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Expectations of Sell Outs - Canadian teams

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01-19-2013, 10:38 AM
  #1
porknbeans
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Expectations of Sell Outs - Canadian teams

Just something I was thinking about before the season opens today!

Does anyone else find it interesting that since the 2005 lockout (sad that we have to start putting dates to clarify which lockout we're talking about) a ton of teams have basically been selling out consistently, that were not previously. For example, I remember back in the early 2000s, Toronto was the only Canadian team that sold out all its games, now every single one of them does. This is also true for some American teams. I remember the Habs drawing only 18K or 19K back when they had as bad a team as they had last season, but last season it was wall to wall sell-outs and will be that way again this year.

Any idea why this is the case? Its only been 10 years or so of this phenomena and none of the Canadian teams have changed arenas within this timeframe either.

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01-19-2013, 10:47 AM
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Quote:
Originally Posted by porknbeans View Post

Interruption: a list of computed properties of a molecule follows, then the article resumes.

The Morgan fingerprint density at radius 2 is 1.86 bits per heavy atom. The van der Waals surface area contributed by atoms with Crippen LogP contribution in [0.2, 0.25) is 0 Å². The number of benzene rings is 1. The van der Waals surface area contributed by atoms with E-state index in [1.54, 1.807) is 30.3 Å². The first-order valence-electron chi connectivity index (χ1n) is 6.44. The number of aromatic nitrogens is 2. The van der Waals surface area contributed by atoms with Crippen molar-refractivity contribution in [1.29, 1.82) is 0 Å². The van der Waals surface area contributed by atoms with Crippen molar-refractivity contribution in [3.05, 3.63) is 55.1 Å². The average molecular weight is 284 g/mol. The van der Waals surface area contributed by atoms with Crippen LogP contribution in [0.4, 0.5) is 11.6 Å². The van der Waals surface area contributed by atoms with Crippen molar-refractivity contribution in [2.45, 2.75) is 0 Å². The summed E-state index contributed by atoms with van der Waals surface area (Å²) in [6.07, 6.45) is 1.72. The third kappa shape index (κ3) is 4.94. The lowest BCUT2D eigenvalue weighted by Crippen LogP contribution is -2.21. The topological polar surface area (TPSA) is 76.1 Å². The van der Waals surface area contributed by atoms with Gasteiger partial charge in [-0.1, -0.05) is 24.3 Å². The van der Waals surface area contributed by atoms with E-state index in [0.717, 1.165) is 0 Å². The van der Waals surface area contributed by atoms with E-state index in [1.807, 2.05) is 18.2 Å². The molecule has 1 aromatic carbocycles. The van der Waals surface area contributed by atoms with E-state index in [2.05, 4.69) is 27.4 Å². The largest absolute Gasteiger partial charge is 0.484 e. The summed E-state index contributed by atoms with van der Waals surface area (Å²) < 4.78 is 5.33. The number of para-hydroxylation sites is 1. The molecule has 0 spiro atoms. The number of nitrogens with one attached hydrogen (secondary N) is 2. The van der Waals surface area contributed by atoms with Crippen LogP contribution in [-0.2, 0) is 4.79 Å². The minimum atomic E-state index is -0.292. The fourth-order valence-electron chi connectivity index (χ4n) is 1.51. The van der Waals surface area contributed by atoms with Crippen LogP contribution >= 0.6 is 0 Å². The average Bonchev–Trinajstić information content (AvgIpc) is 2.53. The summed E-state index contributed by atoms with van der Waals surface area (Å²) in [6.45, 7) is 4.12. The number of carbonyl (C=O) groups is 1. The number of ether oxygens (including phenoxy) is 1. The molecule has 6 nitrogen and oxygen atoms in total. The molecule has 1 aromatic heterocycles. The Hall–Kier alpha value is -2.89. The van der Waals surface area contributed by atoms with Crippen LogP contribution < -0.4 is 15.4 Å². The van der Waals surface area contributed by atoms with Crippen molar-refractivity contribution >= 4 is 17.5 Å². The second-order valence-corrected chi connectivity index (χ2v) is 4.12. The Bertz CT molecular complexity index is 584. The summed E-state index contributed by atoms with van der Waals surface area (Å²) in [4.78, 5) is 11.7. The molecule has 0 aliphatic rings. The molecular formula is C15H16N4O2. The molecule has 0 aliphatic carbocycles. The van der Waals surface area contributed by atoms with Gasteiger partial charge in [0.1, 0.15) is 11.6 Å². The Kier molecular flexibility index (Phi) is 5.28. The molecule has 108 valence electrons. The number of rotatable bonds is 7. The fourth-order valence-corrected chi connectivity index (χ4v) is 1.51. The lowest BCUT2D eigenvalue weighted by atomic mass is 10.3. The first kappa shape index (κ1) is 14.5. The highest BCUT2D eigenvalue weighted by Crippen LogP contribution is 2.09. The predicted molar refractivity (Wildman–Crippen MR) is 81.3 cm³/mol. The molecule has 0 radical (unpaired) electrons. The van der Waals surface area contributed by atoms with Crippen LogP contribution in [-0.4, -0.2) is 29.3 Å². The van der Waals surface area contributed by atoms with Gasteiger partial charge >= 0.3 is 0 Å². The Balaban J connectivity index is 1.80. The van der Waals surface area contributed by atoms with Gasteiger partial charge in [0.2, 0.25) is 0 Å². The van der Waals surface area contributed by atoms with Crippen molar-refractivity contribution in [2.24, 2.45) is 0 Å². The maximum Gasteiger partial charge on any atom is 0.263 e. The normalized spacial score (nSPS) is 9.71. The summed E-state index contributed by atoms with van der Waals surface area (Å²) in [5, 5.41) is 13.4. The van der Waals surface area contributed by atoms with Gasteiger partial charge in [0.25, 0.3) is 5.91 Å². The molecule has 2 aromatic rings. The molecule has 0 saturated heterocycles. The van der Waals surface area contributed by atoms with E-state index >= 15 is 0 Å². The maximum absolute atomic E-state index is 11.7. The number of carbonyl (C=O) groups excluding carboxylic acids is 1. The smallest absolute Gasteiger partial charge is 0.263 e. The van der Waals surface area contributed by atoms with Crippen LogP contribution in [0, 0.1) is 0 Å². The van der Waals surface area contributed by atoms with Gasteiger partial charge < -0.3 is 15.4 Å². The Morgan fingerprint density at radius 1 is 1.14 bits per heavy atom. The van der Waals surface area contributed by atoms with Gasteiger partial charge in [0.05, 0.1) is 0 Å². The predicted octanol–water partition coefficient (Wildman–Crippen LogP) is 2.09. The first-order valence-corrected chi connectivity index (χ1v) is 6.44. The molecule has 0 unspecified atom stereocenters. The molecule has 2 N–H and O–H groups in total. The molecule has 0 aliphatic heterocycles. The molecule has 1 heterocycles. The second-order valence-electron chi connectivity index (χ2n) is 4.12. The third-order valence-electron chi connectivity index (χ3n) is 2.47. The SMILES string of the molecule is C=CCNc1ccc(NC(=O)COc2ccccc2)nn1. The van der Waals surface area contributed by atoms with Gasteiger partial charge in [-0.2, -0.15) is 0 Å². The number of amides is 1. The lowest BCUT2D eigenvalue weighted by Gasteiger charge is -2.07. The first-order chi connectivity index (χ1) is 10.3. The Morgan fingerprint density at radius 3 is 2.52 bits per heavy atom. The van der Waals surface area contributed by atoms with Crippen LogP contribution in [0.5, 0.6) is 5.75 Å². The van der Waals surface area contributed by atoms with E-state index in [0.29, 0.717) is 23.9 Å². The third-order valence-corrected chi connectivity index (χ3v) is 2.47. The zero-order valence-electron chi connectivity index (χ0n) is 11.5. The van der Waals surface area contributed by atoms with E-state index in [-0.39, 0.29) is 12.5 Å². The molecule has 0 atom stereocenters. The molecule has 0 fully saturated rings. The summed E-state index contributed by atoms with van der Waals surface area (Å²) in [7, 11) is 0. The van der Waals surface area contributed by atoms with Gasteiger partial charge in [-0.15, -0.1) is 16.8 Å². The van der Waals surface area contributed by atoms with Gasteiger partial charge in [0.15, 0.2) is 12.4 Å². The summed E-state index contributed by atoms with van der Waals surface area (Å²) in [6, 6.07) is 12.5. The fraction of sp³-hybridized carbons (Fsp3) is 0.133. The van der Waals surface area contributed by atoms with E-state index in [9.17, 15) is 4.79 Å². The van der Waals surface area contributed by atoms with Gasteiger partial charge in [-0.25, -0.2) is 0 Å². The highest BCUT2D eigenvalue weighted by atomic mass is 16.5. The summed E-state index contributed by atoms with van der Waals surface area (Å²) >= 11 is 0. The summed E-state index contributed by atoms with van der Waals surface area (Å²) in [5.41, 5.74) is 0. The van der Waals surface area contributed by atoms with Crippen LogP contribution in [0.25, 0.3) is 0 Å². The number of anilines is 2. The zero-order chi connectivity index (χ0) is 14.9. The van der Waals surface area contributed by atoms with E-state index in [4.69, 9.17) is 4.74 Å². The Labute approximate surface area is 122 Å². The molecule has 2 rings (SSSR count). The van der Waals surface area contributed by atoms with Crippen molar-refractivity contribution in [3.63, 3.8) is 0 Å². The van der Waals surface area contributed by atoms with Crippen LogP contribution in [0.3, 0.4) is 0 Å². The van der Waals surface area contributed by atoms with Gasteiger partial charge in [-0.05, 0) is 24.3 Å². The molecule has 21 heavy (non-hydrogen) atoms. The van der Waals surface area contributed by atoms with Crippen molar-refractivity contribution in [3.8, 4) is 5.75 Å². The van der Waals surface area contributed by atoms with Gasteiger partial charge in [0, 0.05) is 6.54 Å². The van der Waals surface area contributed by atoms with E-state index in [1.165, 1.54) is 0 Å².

Just something I was thinking about before the season opens today!

Does anyone else find it interesting that since the 2005 lockout (sad that we have to start putting dates to clarify which lockout we're talking about) a ton of teams have basically been selling out consistently, that were not previously. For example, I remember back in the early 2000s, Toronto was the only Canadian team that sold out all its games, now every single one of them does. This is also true for some American teams. I remember the Habs drawing only 18K or 19K back when they had as bad a team as they had last season, but last season it was wall to wall sell-outs and will be that way again this year.

Any idea why this is the case? Its only been 10 years or so of this phenomena and none of the Canadian teams have changed arenas within this timeframe either.